Meet Our Suppliers

A group shot of Naked Sprout founders and bamboo suppliers

When customers ask about how we make our bamboo toilet rolls we have a simple answer. First, bamboo is grown, harvested, and pulped into bamboo bales. Once these bamboo bales get to our factory our factory in Spain we use them to manufacture Naked Sprout bamboo toilet rolls, kitchen rolls, and facial tissues

But that first part of the story covers a lot of ground. It covers more than 175 thousand acres in fact - that’s the size of one of the forests where our bamboo is grown, and where it is harvested and pulped, ready to be sent on to our factory in Spain. 

We’ve spent a lot of time talking about our factory, today we’re tracing our steps backwards. Where, exactly, do we get our bamboo, and how is it grown and harvested? 

A pile of harvested bamboo stems

Today we wanted to talk about our suppliers, the fantastic teams who actually cultivate and harvest the bamboo that makes our rolls. It's always great to get to the roots of our business, so here's the story of our bamboo and how it is cultivated and harvested. (With thanks to our translator Alex!)

An informational display showing various uses for bamboo

Our suppliers

Our suppliers are among the largest cultivators of commercial bamboo in the world, and they’re enthusiastic about its potential. Bamboo grows fast, renews itself naturally, and takes less water and land to grow than other timber sources. Its strength, and the ease with which it can be shaped means it can replace plastic in contexts like industrial packaging and food containers. And of course it makes great tissue products as well!

The enthusiasm for bamboo is infectious. We couldn’t resist taking a snap of this display of bamboo toilet rolls, carefully fashioned into a dress!

A dress made of bamboo toilet rolls

Their offices are impressive, but of course the real draw is the forests.

The forests

The first thing you'll notice about the bamboo forests is that they’re big. Like, really big. Eighty-three percent of the Sichuan region is forest, and eighty percent of this forest is bamboo. They are also beautiful. These forests are home to a mixture of native plants as well as bamboo, and various animals, birds, and insects. And just in case you were wondering, there aren’t any pandas here, the bamboo that grows here is a different species to the type they eat! 

We got a full account of the growth and harvest cycle of bamboo from Mr Xu and Mr Zhang, farms with years of experience working with this particular plant, who were keen to share more details about its properties.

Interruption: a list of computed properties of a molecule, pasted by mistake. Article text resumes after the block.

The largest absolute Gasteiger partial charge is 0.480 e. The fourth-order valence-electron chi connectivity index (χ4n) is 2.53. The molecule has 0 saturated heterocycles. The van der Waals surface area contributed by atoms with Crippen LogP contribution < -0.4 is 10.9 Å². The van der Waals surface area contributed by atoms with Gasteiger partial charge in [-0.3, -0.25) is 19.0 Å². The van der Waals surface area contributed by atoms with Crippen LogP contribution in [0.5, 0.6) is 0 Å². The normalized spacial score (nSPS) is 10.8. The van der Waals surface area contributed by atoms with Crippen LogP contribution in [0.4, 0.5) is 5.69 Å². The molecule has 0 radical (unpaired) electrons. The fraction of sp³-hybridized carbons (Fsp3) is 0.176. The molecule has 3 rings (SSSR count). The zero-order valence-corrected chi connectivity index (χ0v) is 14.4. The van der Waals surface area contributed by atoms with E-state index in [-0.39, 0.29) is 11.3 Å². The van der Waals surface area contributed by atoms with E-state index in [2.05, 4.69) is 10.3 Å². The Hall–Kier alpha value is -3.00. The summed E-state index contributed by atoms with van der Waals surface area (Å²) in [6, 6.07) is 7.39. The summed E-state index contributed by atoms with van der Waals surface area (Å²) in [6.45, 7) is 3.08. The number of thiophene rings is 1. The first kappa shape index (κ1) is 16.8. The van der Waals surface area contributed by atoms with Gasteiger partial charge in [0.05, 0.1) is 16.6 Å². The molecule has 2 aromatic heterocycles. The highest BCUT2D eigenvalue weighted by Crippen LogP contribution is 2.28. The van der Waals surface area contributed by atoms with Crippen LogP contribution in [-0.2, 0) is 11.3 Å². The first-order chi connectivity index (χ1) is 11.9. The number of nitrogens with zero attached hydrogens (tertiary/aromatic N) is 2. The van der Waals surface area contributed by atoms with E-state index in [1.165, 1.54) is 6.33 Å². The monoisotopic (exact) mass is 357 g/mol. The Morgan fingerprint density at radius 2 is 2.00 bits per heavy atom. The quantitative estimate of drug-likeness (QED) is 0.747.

Canopy in a bamboo forest

Bamboo is a grass which grows the most very early in the morning, between 3am - 7am. Like the grass in our parks and gardens, it doesn't need to be replanted every time it's cut - it will regrow naturally from root. Unlike the grass in our parks and gardens, bamboo is cut by hand. Bamboo forests grow thickly on uneven slopes with natural streams and rock formations so they’re not suitable for machine harvesting; croppers get out among the stems to chop them down. They decide which stems to cut based on their colour, height, and thickness. They don’t chop the whole stem, they chop about one foot off the root, to keep the root network together, preventing landslides. 

The bamboo harvest continues for nine months of the year. The forests are left to grow in July, August, and September because it's too hot to work. Work also stops when it rains, the walkways on the uneven forest floor become wet and too slippery to walk on safely.  

Cut stems are baled together and carried to roads where they can be transported to an on-site chipper. The chipped bamboo is then taken to the mill to be pulped (mechanically crushed with water to break down the fibres), this pulp is then dried to become a pulp board bale, and this raw material is sent, by road and sea, to our factory in Spain, ready for manufacturing. 

A mill where bamboo is pulped and baled

Wrapping up

That’s where our bamboo comes from! Next time you grab one of our unbleached, bamboo toilet rolls (or one of our kitchen rolls or facial tissues for that matter) you can cast your mind to the forests where this wonderful plant grows, and the expert farmers working to make sure each stem is given proper time to grow, and regrow, over and over again. 

Regular readers of our blog know the story from there. The pulp is gently cleaned, not bleached, boiled and mashed, then reformed and dried, all using energy that’s generated from renewable sources on site. 

It’s quite a journey to get from root to rolls, and we’re delighted to share it with you. If you have any questions about how we make Naked Sprout, just let us know, and we’ll consider it for a future post! 

Want to try our unbleached bamboo toilet rolls, kitchen rolls, and tissues? 

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